Mild-mannered reporters by day, Greg Phillips and Nick Duke share an intense love of comic books that has made them the Hard-Traveling Fanboys. And if there’s anything that fanboys love, it’s debating what book is better than another book or which character is “cooler.” Enter Countdown, a monthly column where Greg and Nick will give a top five list and debate the merits therein.
Nick: We’re back again folks for another round of Countdown, where we offer up our top five in a particular area. If you read Secret Origins last week, you’ll know that we talked pretty extensively about Blackest Night, one of our favorite crossover event stories. To that end, this month’s Countdown will feature our own personal top 5 company-wide crossover events.
Greg: For better or worse, the modern age of comics has been defined by “events.” Dating back to Marvel’s Secret Wars and DC’s Crisis on Infinite Earths in the early 1980s, these event books have received the bulk of their companies’ promotional efforts while purporting to effect major changes throughout a superhero universe. Even today, both DC and Marvel are in the midst of major events.
This week’s Countdown will not be looking at merely crossover stories between existing titles. Rather, we’re focusing on the major “event books” that had their own title, whether they were mini-series or maxi-series. That means you won’t see “The Sinestro Corps War” or “The Dark Phoenix Saga” in this column, as those stories took place in the regular monthly titles (Green Lantern, Uncanny X-Men, etc.) rather than existing as their own titles. So while today’s readers are in the midst of Forever Evil and Inhumanity, here are our five favorite event books.
Greg’s No. 5: Crisis on Infinite Earths
Greg: While this massive 12-issue event book came out long before I started reading comics (I was only 1-year-old when the first issue was released), it shaped the very fabric of the DC Universe I grew up reading. Never before, and rarely since, has a story so fundamentally altered the fictional comic book universe around it. Crafted by the renowned New Teen Titans creative team of writer Marv Wolfman and artist George Perez, Crisis involved every hero, villain and supporting character in the DC Universe (and crossed over into virtually every title), changing the fabric of reality and condensing DC’s multiverse into a singular universe.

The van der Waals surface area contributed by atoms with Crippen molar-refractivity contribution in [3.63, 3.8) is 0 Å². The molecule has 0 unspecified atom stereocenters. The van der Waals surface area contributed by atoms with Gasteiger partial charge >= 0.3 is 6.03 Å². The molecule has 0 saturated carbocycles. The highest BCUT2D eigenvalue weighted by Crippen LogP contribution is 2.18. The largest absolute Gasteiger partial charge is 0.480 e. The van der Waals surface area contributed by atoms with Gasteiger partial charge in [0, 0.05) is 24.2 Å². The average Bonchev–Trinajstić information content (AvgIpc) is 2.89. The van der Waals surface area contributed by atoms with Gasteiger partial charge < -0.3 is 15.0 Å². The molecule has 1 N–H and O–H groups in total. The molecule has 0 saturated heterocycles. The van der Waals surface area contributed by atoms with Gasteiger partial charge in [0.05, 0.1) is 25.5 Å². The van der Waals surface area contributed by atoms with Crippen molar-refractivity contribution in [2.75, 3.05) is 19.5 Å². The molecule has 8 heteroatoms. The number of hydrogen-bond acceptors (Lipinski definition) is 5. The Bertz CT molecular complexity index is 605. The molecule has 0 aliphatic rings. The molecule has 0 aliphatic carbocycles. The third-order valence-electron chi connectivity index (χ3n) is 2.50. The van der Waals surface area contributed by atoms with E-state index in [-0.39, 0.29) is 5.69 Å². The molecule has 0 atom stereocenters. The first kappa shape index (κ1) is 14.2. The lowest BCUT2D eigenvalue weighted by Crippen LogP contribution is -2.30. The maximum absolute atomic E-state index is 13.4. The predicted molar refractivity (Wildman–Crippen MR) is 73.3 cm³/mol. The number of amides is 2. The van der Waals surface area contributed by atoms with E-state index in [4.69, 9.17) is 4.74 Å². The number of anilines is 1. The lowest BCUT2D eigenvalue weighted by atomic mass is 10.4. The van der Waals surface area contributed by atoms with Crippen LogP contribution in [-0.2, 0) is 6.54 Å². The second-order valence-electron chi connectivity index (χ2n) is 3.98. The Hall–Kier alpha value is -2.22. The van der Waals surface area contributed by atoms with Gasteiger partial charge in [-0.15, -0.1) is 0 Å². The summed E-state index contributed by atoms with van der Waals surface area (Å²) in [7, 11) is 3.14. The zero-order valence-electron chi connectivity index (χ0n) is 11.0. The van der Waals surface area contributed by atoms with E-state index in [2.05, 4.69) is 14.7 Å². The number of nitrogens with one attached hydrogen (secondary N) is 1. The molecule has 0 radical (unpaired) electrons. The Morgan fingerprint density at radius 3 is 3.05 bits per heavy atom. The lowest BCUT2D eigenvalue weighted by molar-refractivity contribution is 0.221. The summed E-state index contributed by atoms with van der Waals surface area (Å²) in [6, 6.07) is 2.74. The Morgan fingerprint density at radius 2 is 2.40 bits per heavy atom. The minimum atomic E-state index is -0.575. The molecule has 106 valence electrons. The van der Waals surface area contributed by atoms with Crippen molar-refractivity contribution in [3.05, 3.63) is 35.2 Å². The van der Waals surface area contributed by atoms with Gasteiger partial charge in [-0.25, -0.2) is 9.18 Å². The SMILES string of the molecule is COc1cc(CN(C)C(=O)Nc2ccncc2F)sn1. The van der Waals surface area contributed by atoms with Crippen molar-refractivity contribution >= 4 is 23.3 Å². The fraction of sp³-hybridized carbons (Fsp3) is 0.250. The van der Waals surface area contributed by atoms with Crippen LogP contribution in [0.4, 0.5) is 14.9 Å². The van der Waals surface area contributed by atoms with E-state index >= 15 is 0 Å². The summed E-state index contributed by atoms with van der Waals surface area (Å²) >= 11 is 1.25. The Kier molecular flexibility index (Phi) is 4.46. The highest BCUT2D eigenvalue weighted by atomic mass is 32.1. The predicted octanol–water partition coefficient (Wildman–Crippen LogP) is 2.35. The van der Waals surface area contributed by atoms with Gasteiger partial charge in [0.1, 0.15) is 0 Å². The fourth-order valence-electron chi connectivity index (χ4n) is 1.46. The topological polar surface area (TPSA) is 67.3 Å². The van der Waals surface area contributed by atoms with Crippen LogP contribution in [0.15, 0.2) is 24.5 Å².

Nick: It’s hard to find a story that had a bigger or longer lasting impact on a universe than COIE did.
Greg: Indeed, it had such an impact that the entirety of DC’s catalog is now classified into “Pre-Crisis” and “Post-Crisis” books, stories and characters. You can’t say that about any other event in mainstream comics, except perhaps the New 52. But regardless of what people thought about the changes instituted by Crisis, we can’t forget the sheer scope of it. To involve this many characters and literally an infinite number of worlds, the story had to be perfectly crafted to avoid overwhelming the reader. Wolfman and Perez did their best, with some of the most gorgeous comic book art ever created. Perez gained his reputation here as the best ever at fitting hundreds of characters on a page while retaining their distinctive qualities.
Among the hundreds of moments and thousands of character deaths, two in particular stand out — Barry Allen’s heroic sacrifice and the death of Supergirl. Both are iconic moments that shaped not only the Post-Crisis DC Universe but many of the characters who were forged afterward. And best of all, these deaths came at a time when they still meant something. Allen stayed dead for nearly 25 years, and a Kryptonian Supergirl wouldn’t exist again until the early 2000s.
Nick: Well said, Greg. In fact, I agree with nearly all of this, including where COIE should rank.
Nick’s No. 5: Crisis on Infinite Earths
Greg: A great selection. Original, too!